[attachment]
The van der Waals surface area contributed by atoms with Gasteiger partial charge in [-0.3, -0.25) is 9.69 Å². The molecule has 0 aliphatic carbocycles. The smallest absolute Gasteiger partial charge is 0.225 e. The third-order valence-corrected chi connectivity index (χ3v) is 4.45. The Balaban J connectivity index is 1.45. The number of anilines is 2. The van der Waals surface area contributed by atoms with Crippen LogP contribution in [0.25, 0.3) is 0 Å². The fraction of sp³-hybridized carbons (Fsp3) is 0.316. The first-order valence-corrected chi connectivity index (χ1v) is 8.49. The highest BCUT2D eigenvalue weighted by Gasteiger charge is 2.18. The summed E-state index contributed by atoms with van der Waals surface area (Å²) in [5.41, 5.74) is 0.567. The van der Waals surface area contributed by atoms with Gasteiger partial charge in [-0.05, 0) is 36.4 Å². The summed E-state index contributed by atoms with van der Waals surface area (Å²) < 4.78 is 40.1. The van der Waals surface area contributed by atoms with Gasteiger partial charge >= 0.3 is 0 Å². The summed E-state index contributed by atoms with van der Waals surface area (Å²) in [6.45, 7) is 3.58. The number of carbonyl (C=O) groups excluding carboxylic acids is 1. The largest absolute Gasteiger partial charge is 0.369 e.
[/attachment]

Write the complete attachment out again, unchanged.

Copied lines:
The van der Waals surface area contributed by atoms with Gasteiger partial charge in [-0.3, -0.25) is 9.69 Å². The molecule has 0 aliphatic carbocycles. The smallest absolute Gasteiger partial charge is 0.225 e. The third-order valence-corrected chi connectivity index (χ3v) is 4.45. The Balaban J connectivity index is 1.45. The number of anilines is 2. The van der Waals surface area contributed by atoms with Crippen LogP contribution in [0.25, 0.3) is 0 Å². The fraction of sp³-hybridized carbons (Fsp3) is 0.316. The first-order valence-corrected chi connectivity index (χ1v) is 8.49. The highest BCUT2D eigenvalue weighted by Gasteiger charge is 2.18. The summed E-state index contributed by atoms with van der Waals surface area (Å²) in [5.41, 5.74) is 0.567. The van der Waals surface area contributed by atoms with Gasteiger partial charge in [-0.05, 0) is 36.4 Å². The summed E-state index contributed by atoms with van der Waals surface area (Å²) < 4.78 is 40.1. The van der Waals surface area contributed by atoms with Gasteiger partial charge >= 0.3 is 0 Å². The summed E-state index contributed by atoms with van der Waals surface area (Å²) in [6.45, 7) is 3.58. The number of carbonyl (C=O) groups excluding carboxylic acids is 1. The largest absolute Gasteiger partial charge is 0.369 e.